The shortlisted entries, though all very different from each other, provide valuable ideas about how best to manage a member state leaving the euro.
The judges have given the finalists the opportunity to address key questions about their entry. Finalists will be given until the 29th of May to develop and resubmit their entries. Everyone who has progressed to this stage will be guaranteed a £10,000 share of the prize. The winner(s) of the Wolfson Economics Prize will be announced on the 5th of July.
Introduction from Lord Wolfson
a) Catherine Dobbs - The NEWNEY approach to unscrambling the
Euro ***No video available***
b) Roger Bootle - Leaving the euro: A practical guide
c) Jonathan Tepper - A Primer on the Euro Breakup: Default, Exit and Devaluation as the Optimal Solution
d) Jens Nordvig - Planning for an orderly break-up of the European Monetary Union
e) Neil Record - If member states leave the Economic and Monetary Union, what is the best way for the economic process to be managed to provide the soundest foundation for the future growth and prosperity of the current membership?
Additional entries of interest
In addition to the shortlist, the judges have decided to publish papers which they thought were of interest. Those of note, who will each receive a £1,000 prize, are:
Arnab Das - A How-To Manual for an Amicable EZ Divorce
Charles Dumas - Untitled
Julian Le Grand - QIR and EMU: A Proposal for Managing a Member State’s Departure from the European Monetary Union
Michael Redican - Untitled
An eleven year old boy from the Netherlands has received a special mention from the judging panel of the Wolfson Economics Prize for his application to the prize.
Jurre Hermans, a school boy from Breedenbroek in Gelderland Achterhoek, was the youngest entrant to the Wolfson Economics Prize. He decided to enter the prize after watching Jeugdjournaal, and because of his concern about the Eurozone crisis. Jurre’s paper, complete with diagram, proposes that Greece should leave the euro. Greek citizens would exchange their euros for drachmas and anyone caught moving euros abroad would be penalised financially.
He will receive an €100 gift voucher for his efforts.
You can read Jurre's entry here. To see the full press release on Jurre's entry, please select your language:
The judges are:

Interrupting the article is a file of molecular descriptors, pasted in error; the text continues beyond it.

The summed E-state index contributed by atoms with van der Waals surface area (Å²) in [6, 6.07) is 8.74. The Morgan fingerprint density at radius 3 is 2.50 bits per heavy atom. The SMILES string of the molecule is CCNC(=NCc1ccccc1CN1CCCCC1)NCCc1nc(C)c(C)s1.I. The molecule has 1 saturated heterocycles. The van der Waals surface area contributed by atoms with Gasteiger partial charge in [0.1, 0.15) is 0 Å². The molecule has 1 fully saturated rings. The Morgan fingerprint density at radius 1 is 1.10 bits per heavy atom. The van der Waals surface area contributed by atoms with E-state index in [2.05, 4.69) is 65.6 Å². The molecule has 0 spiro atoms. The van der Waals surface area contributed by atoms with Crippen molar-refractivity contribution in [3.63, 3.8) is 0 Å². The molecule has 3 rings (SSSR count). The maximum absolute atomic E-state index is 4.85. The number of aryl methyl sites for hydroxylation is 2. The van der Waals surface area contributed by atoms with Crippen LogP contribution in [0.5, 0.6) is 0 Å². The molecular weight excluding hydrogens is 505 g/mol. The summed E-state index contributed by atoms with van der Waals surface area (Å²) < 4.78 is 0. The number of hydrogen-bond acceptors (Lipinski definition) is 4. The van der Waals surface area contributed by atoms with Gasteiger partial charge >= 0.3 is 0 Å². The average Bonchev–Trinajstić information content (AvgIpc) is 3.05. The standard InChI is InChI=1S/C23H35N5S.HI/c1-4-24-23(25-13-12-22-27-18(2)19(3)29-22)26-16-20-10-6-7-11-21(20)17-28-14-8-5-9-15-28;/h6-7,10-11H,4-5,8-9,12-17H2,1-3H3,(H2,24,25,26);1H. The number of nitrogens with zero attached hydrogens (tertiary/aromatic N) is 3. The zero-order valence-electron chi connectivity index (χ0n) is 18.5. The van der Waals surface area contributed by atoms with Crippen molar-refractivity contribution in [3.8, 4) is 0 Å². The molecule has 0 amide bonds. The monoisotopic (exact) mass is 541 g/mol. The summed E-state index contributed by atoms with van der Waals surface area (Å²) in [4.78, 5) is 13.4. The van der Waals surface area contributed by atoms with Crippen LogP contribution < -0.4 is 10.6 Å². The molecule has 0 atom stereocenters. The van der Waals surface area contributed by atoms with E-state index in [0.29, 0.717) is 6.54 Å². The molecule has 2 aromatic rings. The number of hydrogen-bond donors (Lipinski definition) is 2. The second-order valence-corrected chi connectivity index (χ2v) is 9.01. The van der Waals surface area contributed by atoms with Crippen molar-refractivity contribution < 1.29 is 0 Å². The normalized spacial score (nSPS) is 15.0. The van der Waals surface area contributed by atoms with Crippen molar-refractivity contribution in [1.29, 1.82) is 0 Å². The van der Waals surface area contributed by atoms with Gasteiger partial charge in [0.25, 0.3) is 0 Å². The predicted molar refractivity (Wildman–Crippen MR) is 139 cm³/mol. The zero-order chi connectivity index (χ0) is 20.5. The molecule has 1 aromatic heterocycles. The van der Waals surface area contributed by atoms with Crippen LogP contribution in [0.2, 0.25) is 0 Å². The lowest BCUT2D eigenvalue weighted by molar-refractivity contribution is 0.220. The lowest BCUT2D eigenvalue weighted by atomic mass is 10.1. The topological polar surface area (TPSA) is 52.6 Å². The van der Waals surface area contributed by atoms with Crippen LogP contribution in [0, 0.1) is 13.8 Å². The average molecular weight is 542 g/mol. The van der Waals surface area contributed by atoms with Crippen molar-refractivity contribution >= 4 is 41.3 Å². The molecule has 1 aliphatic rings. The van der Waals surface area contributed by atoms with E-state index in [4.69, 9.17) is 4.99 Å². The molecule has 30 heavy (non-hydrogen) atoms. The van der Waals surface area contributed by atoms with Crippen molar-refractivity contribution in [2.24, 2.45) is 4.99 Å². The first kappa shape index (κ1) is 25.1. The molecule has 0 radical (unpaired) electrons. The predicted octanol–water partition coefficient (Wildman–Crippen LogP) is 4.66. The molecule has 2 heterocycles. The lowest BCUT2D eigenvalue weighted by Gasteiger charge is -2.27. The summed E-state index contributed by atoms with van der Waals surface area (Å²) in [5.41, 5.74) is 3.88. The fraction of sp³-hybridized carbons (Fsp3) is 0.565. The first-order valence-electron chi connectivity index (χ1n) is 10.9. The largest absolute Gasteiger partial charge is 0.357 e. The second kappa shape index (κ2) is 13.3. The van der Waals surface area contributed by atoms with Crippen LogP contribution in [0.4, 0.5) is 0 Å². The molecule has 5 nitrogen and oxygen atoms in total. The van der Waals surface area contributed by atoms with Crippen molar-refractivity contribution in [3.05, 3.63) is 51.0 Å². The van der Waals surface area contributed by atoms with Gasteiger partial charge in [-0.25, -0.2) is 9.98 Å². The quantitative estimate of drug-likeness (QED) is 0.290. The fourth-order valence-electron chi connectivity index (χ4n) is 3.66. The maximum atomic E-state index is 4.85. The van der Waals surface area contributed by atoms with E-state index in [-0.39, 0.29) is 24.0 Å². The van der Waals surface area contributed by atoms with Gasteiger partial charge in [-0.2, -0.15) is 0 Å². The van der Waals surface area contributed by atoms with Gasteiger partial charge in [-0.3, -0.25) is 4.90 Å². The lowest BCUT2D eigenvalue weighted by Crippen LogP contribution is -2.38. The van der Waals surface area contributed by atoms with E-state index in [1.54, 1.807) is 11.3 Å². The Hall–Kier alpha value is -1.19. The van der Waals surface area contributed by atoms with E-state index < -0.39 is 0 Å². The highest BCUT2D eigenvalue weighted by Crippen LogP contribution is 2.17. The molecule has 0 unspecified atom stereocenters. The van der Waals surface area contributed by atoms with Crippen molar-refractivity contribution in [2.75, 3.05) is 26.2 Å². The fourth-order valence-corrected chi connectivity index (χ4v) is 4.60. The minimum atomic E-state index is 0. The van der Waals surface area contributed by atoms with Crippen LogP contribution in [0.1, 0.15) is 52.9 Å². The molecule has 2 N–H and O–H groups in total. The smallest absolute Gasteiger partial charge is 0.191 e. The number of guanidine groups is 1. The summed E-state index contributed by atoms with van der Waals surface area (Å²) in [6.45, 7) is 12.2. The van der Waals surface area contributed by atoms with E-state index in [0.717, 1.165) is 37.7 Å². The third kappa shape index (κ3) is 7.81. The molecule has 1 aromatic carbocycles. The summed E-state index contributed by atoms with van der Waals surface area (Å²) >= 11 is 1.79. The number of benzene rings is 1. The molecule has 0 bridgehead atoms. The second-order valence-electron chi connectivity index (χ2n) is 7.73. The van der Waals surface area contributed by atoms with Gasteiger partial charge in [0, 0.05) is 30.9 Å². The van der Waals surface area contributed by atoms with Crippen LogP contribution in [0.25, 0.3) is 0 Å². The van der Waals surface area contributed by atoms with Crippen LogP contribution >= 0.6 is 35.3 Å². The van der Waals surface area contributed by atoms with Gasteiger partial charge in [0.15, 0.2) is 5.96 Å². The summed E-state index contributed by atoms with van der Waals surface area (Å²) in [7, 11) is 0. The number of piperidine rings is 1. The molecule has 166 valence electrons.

- Mr Derek Scott (UK) – former Economics Adviser to British Prime Minister Tony Blair and Chairman of the Wolfson Economics Prize
- Prof. Dr. Manfred Neumann (Germany) – Emeritus Professor of Economics at the University of Bonn and former adviser to the German Bundesbank and the Academic Advisory Council of Germany’s Federal Ministry of Economics and Technology
- Prof. Charles Goodhart CBE FBA (UK) – Emeritus Professor of Banking and Finance with the Financial Markets Group at the London School of Economics and former member of the Bank of England’s Monetary Policy Committee
- Prof. Jean-Jacques Rosa (France) – Emeritus Professor of Economics and Finance at the University Sciences Po, Paris, and former member of French Prime Minister Lionel Jospin’s Conseil d’Analyse Économique
- Prof. Francesco Giavazzi (Italy) – Professor of Economics at Bocconi University, Milan, and former economics adviser to the President of the EU Commission, the Italian Prime Minister and member of the External Evaluation Committee of the Research Activities at the International Monetary Fund.
About the Wolfson Economics Prize
The Wolfson Economics Prize will be awarded to the person who is able to articulate how best to manage the orderly exit of one of more member states from the European Monetary Union.
There is now a real possibility that political or economic pressure may force one or more states to leave the Euro. If the process is managed badly it would threaten European savings, employment and the stability of the international banking system. The Wolfson Economics Prize aims to ensure that high quality economic thought is given to how the Euro might be restructured into more stable currencies.
The Wolfson Economics Prize, worth £250,000 (€286,000), is the second biggest cash prize to be awarded to an academic after the Nobel Prize. Deadline for submissions will be January 31st 2012.
For further information or to make a submission please email